McConnell: 'Zero chance' Congress doesn't raise debt limit

McConnell: 'Zero chance' Congress doesn't raise debt limit
© Greg Nash

Senate Majority Leader Mitch McConnellAddison (Mitch) Mitchell McConnellGOP, Kavanaugh accuser struggle to reach deal GOP making counteroffer to Kavanaugh accuser The Hill's 12:30 Report — Trump questions Kavanaugh accuser's account | Accuser may testify Thursday | Midterm blame game begins MORE (R-Ky.) pledged Monday that lawmakers and the president wouldn’t allow the United States to default on its debt this fall, risking a global financial crisis.

McConnell said there is “zero chance” Congress won’t raise the debt ceiling — the legal limit on how much the federal government can owe — before the Treasury Department runs out of ways to delay a default.

The Congressional Budget Office and outside experts have projected the Treasury to exhaust its repayments options sometime in September or October.

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"There is zero chance — no chance — we won't raise the debt ceiling,” McConnell said during a Louisville, Ky., event with Treasury Secretary Steven MnuchinSteven Terner MnuchinOn The Money: Trump signs first 2019 'minibus' spending package | Mueller probing transactions by Russian organizers of Trump Tower meeting | Stocks brush off trade fears On The Money: Cohen reportedly questioned over Trump dealings with Russia | Trump hails economy | Tells workers to 'start looking' if they want a better job | Internal poll shows tax law backfiring on GOP Trump announces tariffs on 0B in Chinese goods MORE.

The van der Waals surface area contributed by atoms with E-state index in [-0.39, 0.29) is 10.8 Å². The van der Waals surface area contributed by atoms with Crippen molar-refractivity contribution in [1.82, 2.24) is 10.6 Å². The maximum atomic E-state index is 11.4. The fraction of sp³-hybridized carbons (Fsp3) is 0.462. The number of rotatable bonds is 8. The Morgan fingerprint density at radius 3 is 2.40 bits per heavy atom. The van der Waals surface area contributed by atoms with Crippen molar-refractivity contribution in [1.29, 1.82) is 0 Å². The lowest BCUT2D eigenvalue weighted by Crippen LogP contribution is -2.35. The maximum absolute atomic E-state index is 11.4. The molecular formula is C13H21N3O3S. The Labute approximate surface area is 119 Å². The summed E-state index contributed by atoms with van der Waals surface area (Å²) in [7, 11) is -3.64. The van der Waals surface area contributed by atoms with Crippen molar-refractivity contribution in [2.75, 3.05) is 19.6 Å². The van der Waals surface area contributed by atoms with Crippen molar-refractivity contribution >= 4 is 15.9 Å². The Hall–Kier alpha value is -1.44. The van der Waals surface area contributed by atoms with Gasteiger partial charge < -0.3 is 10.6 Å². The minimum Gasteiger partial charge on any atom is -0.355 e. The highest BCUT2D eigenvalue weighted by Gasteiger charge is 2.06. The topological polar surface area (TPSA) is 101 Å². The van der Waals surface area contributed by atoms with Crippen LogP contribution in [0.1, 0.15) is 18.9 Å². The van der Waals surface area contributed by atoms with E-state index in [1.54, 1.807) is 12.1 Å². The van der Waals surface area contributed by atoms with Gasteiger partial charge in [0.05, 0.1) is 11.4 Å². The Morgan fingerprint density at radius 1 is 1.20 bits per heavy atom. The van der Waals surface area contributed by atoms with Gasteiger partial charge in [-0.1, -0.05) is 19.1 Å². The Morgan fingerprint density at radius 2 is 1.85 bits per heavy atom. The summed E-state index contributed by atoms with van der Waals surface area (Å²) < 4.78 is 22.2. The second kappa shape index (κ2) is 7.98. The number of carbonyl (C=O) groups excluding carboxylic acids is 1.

House Republicans in the past have used the debt-ceiling deadline to try to win spending cuts and policy changes from Democrats. But the GOP-controlled government appears committed to passing a “clean” debt ceiling hike with no partisan attachments, since clearing the measure will likely count on at least some Democratic support.

"We need to raise the debt limit, and it is my strong preference that there is a clean raise of the debt limit," Mnuchin said.

"I'm all for spending controls," he said, "but as it relates to the debt limit, this is not about spending money, it's about paying for what we've spent, and we cannot put our credit on the line."

The Treasury Department began taking “extraordinary measures” to avoid breaching the debt ceiling last April, delaying the purchase of certain bonds and securities and prioritizing certain payments.